At Turner, your partner was Hubie Brown. He’s in his mid 80s and going strong?
Hubie is extraordinary and easy to parody. It’s part of his charm.
Vin Scully. Thoughts?
I can recall being with the Cowboys in Thousand Oaks, California and watching a Dodgers’ game on television in my hotel room. I was staggered by the way he regaled his audience with anecdote after anecdote during a 45 minute rain delay.
A number of years ago, I was honored with Fordham University’s Lifetime Achievement Award. Vin, of course, is a Fordham alum. The next day Bob Costas called to congratulate me and says “Did the hair on your arm not stand when you listened to Scully’s introduction of you; recorded in the Dodger’s booth?” You bet!
Scully is without peer.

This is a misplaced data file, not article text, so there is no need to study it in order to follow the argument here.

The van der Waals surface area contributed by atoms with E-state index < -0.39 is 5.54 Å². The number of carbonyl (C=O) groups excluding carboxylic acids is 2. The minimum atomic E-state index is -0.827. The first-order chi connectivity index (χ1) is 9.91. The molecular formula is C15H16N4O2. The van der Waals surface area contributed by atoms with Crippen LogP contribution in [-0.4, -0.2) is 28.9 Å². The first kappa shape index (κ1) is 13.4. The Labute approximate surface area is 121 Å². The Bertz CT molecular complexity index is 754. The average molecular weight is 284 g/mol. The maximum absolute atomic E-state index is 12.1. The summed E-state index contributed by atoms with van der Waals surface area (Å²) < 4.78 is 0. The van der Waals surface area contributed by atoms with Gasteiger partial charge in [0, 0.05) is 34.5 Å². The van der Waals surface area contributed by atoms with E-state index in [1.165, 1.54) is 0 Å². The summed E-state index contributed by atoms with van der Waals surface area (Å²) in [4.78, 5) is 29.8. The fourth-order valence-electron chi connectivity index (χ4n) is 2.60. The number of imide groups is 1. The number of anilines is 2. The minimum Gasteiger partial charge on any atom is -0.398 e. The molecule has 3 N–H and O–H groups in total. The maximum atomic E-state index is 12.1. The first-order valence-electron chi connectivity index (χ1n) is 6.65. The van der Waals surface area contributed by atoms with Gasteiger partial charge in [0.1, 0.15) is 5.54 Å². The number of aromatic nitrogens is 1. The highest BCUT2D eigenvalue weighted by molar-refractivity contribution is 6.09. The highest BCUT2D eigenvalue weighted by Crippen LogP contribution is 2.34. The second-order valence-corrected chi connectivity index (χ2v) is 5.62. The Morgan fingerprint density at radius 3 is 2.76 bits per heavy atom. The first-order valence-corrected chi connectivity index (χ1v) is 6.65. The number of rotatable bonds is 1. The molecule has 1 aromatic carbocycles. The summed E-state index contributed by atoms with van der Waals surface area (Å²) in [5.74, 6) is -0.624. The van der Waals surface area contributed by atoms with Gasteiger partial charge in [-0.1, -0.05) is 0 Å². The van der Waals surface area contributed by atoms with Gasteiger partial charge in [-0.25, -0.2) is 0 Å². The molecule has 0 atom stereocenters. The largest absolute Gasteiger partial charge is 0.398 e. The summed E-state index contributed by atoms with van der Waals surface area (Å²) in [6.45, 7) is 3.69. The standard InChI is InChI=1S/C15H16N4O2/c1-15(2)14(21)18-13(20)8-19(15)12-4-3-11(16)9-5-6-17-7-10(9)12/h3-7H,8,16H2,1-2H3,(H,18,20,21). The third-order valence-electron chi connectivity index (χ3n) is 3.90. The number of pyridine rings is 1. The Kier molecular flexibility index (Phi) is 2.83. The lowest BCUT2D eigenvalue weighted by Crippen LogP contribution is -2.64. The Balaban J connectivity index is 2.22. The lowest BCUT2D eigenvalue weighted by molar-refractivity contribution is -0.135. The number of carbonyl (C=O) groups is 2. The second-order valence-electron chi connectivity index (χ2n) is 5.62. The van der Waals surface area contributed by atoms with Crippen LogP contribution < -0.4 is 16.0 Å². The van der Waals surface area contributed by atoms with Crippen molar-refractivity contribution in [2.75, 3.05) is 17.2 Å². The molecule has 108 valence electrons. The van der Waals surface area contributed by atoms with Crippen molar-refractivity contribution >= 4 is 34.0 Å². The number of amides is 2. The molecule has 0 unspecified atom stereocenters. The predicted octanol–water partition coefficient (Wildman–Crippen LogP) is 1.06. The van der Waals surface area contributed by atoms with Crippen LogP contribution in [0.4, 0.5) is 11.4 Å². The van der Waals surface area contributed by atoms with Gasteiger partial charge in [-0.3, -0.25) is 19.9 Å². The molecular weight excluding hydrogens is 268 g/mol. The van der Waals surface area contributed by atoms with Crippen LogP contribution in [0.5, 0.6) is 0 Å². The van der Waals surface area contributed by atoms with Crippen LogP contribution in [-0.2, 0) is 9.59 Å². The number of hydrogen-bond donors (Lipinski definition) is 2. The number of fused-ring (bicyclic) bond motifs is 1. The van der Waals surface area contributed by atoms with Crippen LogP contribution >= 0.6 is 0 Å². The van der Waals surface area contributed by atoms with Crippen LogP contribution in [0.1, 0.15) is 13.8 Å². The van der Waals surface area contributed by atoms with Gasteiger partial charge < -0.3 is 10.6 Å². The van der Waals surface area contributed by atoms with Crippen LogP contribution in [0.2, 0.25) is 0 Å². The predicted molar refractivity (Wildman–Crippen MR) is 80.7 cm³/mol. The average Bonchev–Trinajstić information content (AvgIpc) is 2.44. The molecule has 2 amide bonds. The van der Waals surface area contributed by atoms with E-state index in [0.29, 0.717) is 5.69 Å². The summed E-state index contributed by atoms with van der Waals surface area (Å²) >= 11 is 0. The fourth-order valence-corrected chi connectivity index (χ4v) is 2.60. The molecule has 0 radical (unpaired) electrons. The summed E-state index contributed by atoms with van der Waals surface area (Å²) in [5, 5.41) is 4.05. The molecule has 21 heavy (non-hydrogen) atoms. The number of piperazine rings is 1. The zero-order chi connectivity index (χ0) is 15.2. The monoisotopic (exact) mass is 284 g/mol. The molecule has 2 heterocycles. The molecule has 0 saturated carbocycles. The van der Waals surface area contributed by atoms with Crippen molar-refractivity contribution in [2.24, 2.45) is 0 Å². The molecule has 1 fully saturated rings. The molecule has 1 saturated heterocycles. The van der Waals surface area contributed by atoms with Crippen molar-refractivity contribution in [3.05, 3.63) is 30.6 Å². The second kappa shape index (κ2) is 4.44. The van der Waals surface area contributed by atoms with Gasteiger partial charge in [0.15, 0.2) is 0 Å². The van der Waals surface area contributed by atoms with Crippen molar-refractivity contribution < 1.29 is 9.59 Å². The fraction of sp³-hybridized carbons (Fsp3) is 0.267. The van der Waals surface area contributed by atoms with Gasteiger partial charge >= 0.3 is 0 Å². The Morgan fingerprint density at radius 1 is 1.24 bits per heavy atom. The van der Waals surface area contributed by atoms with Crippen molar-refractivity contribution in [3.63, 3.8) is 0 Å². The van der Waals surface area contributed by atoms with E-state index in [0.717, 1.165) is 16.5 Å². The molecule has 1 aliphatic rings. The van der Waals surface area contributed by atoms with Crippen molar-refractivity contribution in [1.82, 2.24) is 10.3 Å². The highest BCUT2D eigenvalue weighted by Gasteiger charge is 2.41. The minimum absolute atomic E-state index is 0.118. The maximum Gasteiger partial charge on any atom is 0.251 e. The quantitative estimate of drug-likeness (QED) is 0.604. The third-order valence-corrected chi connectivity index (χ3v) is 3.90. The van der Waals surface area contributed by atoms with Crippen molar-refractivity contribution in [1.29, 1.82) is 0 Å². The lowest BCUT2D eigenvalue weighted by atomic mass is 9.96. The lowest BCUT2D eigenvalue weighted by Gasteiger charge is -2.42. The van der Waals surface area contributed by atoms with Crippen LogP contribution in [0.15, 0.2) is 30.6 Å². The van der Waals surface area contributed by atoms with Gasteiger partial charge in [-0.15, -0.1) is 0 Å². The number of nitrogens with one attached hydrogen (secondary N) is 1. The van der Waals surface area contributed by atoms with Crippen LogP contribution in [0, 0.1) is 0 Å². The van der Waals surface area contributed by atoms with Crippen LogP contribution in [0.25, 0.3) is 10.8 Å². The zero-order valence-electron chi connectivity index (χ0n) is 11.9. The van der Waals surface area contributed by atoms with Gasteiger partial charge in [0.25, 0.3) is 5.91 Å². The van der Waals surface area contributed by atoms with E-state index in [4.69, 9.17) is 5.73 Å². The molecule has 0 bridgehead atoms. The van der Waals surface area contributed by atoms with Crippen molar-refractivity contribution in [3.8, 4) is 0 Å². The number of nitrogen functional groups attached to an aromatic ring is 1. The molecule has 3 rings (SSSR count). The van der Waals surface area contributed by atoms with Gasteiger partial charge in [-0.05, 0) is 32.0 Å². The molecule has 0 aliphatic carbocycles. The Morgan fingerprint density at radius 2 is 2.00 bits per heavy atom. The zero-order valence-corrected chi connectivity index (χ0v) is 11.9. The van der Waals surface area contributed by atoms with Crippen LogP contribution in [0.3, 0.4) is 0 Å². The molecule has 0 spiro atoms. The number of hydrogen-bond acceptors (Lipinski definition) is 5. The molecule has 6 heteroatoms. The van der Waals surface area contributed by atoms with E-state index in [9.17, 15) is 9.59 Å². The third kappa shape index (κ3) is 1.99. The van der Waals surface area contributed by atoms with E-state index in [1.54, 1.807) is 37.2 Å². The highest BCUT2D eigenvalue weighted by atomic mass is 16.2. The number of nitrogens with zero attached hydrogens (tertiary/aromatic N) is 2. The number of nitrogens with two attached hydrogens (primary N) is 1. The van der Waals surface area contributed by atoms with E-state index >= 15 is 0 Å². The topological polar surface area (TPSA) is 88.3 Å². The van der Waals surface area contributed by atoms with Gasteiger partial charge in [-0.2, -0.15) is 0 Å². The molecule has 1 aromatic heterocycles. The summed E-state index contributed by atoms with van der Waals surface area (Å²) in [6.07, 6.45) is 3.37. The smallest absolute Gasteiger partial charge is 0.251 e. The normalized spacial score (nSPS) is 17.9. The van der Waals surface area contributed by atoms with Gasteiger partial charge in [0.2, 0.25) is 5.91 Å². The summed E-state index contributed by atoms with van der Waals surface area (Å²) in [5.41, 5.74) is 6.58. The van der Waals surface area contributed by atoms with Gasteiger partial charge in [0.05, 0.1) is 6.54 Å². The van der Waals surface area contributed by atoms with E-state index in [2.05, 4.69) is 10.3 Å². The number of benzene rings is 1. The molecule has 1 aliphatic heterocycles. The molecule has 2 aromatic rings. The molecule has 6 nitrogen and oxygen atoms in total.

So you’re doing the NFL for CBS in the late 1990s. Life’s pretty good and the winds of change start blowing. Tell us about the move to the SEC.
There were rumblings that Dick Enberg would leave NBC which had lost the NFL, be hired by CBS and assigned my role as #2 on the NFL. Enberg was still doing NBC’s Notre Dame football.
I saw Dick that May at the Kentucky Derby. I told him what a good job he was doing with Pat Hayden on the Irish broadcastss. He winced and said to me, “It’s not the NFL!” But I wasn’t convinced that Enberg would accept a number two role at CBS to Jim Nantz. Then I heard from Sean McManus who asked me something like, “If we get Dick, would you have an interest in the SEC package?” I told my wife Nancy, I think we’ll be packing our bags for Tuscaloosa.
Did you go back to the SEC last season, your first year off the assignment. Keith Jackson said he had pangs on Saturdays, feeling he should be at a game somewhere.
I didn’t have pangs and I deliberately stayed away. I kept my distance last season. I thought I would be an unnecessary distraction. Nancy and I did watch the games every Saturday and we really looked forward to them.